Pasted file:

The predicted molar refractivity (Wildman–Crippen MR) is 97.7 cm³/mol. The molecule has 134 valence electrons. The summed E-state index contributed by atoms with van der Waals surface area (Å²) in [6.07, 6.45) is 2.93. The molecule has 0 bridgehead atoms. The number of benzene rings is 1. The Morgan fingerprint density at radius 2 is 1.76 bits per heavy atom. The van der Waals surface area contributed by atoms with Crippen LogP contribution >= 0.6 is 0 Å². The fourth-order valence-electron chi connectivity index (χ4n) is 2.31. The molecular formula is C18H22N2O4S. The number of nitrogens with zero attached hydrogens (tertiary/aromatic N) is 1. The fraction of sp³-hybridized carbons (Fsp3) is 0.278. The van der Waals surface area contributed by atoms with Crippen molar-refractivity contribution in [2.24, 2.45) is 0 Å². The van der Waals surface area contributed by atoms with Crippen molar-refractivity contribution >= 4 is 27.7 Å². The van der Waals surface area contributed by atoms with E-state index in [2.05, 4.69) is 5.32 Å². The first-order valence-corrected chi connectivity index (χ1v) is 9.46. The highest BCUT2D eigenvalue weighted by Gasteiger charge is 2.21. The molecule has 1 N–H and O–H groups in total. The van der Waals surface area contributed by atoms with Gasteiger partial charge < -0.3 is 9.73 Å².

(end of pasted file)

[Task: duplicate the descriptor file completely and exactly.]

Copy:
The predicted molar refractivity (Wildman–Crippen MR) is 97.7 cm³/mol. The molecule has 134 valence electrons. The summed E-state index contributed by atoms with van der Waals surface area (Å²) in [6.07, 6.45) is 2.93. The molecule has 0 bridgehead atoms. The number of benzene rings is 1. The Morgan fingerprint density at radius 2 is 1.76 bits per heavy atom. The van der Waals surface area contributed by atoms with Crippen LogP contribution >= 0.6 is 0 Å². The fourth-order valence-electron chi connectivity index (χ4n) is 2.31. The molecular formula is C18H22N2O4S. The number of nitrogens with zero attached hydrogens (tertiary/aromatic N) is 1. The fraction of sp³-hybridized carbons (Fsp3) is 0.278. The van der Waals surface area contributed by atoms with Crippen molar-refractivity contribution in [2.24, 2.45) is 0 Å². The van der Waals surface area contributed by atoms with Crippen molar-refractivity contribution >= 4 is 27.7 Å². The van der Waals surface area contributed by atoms with E-state index in [2.05, 4.69) is 5.32 Å². The first-order valence-corrected chi connectivity index (χ1v) is 9.46. The highest BCUT2D eigenvalue weighted by Gasteiger charge is 2.21. The molecule has 1 N–H and O–H groups in total. The van der Waals surface area contributed by atoms with Gasteiger partial charge < -0.3 is 9.73 Å².